So, my fellow literary-as-in-books scribes, let us take a moment to thank those gatekeepers we usually curse. We thank them not for keeping us out, but for having a gate at all. Yes, there are hurdles and obstacles between us and the gate, and our gatekeepers are relentless in making us master these impediments—but they are there. We can see them.

You write a good manuscript and polish it to perfection. Then you write a good query letter that pops off the page. Then you query hundreds of agents. You query until fingers bleed, and if your work—and your work alone—is good enough, one agent will say yes. And together you head off toward the next gate.

Compare that to: You write a good script and polish it to perfection. Then ... well ... I don't know. Some people say you should get a manager, or ... maybe you want to find a production company, but you have to make sure they have a housekeeping deal at a studio. Depending on the budget, you might want to ... and of course, you have to be liked, or no one is going to want to work with you ... and so on, etc. yadda yadda yadda.

So cheer up, struggling artists. The beatings will continue until morale improves.

R.S. Mellette is an experienced screenwriter, actor, director, and novelist. You can find him at the Dances With Blogs film festival blog, and on Twitter.

Friday, April 20, 2012

Five Reasons Why Other Writers Aren't Showing You The Love

by Jean Oram

Ever get the feeling that another writer isn't exactly loving you? Maybe it's just a slight niggling feeling that somehow, somewhere along the line you've annoyed them. Or maybe you haven't had that feeling, but you've been noticing that you're just not getting the responses and feedback from others that you've been hoping for.

Maybe it's not them. Maybe it's you.

But what did you do? And how do you fix it?

I've asked ten writers what their writer pet peeves are about other writers, plus added four of my own. Read on and see if any of them feel familiar or strike a chord.

Five FIFTEEN Things About Writers That Annoy Other Writers and What You Can Do About It:

1. It's All About YOU

Writers (and people in general) who make it all about themselves and their work are annoying. They leave the impression that they don't care about others.

Is it you?: If you notice that you're not replying to others because you aren't that interested in their problems and story, that you're not offering assistance when you could, you never have the time for others, don't bother to answer questions, and always seem to leave conversations feeling pleased that you got all your information on the table, but can't really recall what those other folks were about, then you might be focusing a bit too much on yourself. I understand that we can't all be perfect and our time is limited. But think about the impression you are leaving.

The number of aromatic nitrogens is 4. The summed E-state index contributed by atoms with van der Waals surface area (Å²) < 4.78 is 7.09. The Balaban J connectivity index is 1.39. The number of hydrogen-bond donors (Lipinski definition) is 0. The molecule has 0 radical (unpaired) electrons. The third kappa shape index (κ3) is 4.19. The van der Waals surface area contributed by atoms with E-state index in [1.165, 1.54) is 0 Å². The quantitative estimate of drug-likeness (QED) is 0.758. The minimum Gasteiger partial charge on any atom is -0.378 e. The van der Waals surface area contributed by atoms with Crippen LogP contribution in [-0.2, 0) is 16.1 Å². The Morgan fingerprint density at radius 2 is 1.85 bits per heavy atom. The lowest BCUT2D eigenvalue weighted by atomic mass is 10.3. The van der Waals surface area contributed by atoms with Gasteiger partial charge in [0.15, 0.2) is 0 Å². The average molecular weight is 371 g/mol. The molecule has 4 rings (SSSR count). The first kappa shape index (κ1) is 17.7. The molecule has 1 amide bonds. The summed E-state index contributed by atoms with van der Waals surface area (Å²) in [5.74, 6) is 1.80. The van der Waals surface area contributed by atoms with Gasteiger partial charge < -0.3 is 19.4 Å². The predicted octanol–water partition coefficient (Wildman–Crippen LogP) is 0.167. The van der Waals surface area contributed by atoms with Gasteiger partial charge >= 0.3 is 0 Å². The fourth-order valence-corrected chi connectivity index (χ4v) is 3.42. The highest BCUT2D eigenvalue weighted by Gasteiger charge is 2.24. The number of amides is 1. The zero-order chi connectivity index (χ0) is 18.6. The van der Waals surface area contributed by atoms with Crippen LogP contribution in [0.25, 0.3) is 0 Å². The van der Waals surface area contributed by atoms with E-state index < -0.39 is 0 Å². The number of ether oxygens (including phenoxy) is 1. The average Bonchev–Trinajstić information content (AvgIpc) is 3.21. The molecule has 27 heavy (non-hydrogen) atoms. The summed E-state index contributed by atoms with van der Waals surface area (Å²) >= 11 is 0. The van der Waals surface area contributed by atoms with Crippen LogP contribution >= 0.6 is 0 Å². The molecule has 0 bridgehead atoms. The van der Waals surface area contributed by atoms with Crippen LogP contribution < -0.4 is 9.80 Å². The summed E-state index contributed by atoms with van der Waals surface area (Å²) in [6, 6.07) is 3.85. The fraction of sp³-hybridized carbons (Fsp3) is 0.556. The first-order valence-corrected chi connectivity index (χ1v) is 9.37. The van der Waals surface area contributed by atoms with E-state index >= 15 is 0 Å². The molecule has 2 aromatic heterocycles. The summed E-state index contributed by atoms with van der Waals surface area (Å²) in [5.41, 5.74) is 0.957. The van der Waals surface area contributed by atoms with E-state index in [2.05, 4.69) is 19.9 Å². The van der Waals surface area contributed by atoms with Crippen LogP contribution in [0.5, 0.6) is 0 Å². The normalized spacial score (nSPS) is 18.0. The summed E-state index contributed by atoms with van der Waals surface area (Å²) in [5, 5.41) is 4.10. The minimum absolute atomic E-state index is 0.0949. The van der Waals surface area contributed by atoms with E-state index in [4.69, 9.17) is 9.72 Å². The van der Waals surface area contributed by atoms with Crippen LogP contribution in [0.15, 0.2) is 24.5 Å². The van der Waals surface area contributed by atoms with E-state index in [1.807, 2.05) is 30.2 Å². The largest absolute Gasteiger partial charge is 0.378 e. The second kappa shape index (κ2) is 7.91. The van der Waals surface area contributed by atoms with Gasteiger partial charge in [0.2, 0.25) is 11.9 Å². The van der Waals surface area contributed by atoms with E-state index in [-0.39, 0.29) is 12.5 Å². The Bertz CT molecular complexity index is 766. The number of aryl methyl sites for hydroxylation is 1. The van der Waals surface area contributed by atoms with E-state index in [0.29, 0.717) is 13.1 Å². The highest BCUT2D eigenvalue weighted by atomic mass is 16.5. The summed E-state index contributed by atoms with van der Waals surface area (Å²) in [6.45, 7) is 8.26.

How to fix it: It is understandable that you want to get the word out about your book, contest, blog post, latest rejection, but others also want to feel heard. Bite your tongue and try to let others talk. Listen. Retweet or tweet their news. You will be amazed at what happens.

2. It Rocks to RECEIVE

Writers who take, take, and take from others whether it is getting others to do their promotion, editing, critiquing, or research, (the list goes on) without giving back are often dumped and eventually find themselves without many good writer friends.

Is it you?: If you find you are receiving more than you are giving back (really think about it here), you might be one of these dudes. When was the last time you helped someone directly? Either shared a link, retweeted their news, liked their page, provided feedback, sent them an agent's name who just happens to be looking for that person's genre, etc.

How to fix it: Look up "Giver's Gain" and the term "Karma." Apply it.

Give for the sake of giving. Offering help to others will improve you in more ways than I can ever explain. I'm not saying if someone gives you a query critique that you have to critique theirs back. However, if you find a great article you think they would like, send it to them. Or help one of their friends. Keep the generosity and helping spirit going. Get in the habit of helping.

3. I'm the BEST

Writers who feel that they are at the top of the game, the best (even if unrecognized), and are simply annoying beyond words.

Is it you?: Do you feel that you really (although maybe even secretly) are the best? Do you wonder why you haven't been noticed yet by all those stupid-heads who know nothing and you should be agented/published/a bestseller by now? Do you ask for critiques just to hear how great you are? Do often brush comments and reactions off as the other writer just being jealous?

How to fix it: Get over yourself. Nobody is hot stuff right off the mark. One of the most wonderful things about writing is that there is always something you can improve upon. Always. And that attitude is going to kill you. Agents REJECT writers that they feel are going to be big-headed and not open to improvement or suggestions. Which brings us to ...

4. I Don't Need to LISTEN

These writers can be a real time waster. They ask for advice, and you provide it only to have them turn around and say, "I know that." Or worse, say, "You don't know what you are talking about."